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'The Musketeers' premiere recap: Secrets, swords and a lot of swagger

Season 1 | Episode 1 | “Friends and Enemies” | Aired June 22, 2014

This isn’t the same Three Musketeers story that you know. Yes, there is sword fighting, defending the King and loyalty between comrades. Just be prepared for more sass and style. Feel free to grab the similarly named candy bar as you settle in for an hour of action-adventure costume drama at its finest.

The show opens on a rainy day in France in 1630, as two men arrive at an inn on horseback. The younger one heads to the stables to tend to the horses, while the older goes inside to secure lodging. We learn that the younger of the men is D’Artagnan (Luke Pasqualino), and he and his father are on their way to Paris to petition the king regarding taxes. But before his father can start checking into a room, more guests appear, armed with guns. One masked man, claiming to be the Musketeer Athos, demands everyone’s money and jewelry before fatally shooting D’Artagnan’s father. The last word he can tell his son is the name of his murderer.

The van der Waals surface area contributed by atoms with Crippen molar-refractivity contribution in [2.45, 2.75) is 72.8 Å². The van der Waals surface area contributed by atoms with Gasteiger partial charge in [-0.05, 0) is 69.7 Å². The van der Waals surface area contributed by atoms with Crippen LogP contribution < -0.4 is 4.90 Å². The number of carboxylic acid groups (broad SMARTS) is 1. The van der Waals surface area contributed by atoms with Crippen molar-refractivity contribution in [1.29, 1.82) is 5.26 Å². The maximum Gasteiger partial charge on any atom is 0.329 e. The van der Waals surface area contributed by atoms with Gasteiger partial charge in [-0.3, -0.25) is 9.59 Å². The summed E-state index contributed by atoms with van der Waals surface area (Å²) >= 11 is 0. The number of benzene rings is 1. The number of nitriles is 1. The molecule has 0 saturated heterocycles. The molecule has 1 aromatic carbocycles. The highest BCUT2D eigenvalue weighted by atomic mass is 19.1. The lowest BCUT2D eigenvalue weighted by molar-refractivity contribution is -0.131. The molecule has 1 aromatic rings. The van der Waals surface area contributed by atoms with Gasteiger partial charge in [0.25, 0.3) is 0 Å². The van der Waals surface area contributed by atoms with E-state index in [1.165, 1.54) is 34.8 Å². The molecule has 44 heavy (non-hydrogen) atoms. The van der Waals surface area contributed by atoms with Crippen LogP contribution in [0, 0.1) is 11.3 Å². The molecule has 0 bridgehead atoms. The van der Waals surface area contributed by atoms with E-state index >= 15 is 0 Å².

The show shifts now to Paris, and the viewer is introduced to each of the Musketeers. We start off with (the real?) Athos (Tom Burke), who appears to have fallen asleep with his best friend, a bottle of liquor. For Athos, the best part of waking up is drinking more and then dunking your head in a bucket of ice water. Then he shows us all the things you need to be a true Musketeer: A tilted hat used for style and effectiveness? Check. A sword, complete with swashbuckling moves? Check. A walk with confident swagger? Check.